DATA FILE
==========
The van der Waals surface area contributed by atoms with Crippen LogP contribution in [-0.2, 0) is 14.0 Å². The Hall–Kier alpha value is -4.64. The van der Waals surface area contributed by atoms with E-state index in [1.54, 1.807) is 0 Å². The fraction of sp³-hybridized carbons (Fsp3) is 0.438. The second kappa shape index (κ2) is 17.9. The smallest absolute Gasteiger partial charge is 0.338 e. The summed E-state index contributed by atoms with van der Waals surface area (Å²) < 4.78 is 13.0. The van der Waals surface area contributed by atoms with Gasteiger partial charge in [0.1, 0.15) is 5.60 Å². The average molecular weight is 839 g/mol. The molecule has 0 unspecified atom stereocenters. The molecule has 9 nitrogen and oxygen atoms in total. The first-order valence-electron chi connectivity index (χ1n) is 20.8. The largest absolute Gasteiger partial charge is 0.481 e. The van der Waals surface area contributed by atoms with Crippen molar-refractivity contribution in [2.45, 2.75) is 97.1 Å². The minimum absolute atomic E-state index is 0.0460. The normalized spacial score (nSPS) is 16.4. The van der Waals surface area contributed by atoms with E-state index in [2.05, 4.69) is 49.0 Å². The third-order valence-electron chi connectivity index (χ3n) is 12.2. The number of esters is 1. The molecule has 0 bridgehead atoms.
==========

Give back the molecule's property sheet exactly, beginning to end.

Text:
The van der Waals surface area contributed by atoms with Crippen LogP contribution in [-0.2, 0) is 14.0 Å². The Hall–Kier alpha value is -4.64. The van der Waals surface area contributed by atoms with E-state index in [1.54, 1.807) is 0 Å². The fraction of sp³-hybridized carbons (Fsp3) is 0.438. The second kappa shape index (κ2) is 17.9. The smallest absolute Gasteiger partial charge is 0.338 e. The summed E-state index contributed by atoms with van der Waals surface area (Å²) < 4.78 is 13.0. The van der Waals surface area contributed by atoms with Gasteiger partial charge in [0.1, 0.15) is 5.60 Å². The average molecular weight is 839 g/mol. The molecule has 0 unspecified atom stereocenters. The molecule has 9 nitrogen and oxygen atoms in total. The first-order valence-electron chi connectivity index (χ1n) is 20.8. The largest absolute Gasteiger partial charge is 0.481 e. The van der Waals surface area contributed by atoms with Crippen molar-refractivity contribution in [2.45, 2.75) is 97.1 Å². The minimum absolute atomic E-state index is 0.0460. The normalized spacial score (nSPS) is 16.4. The van der Waals surface area contributed by atoms with E-state index in [2.05, 4.69) is 49.0 Å². The third-order valence-electron chi connectivity index (χ3n) is 12.2. The number of esters is 1. The molecule has 0 bridgehead atoms.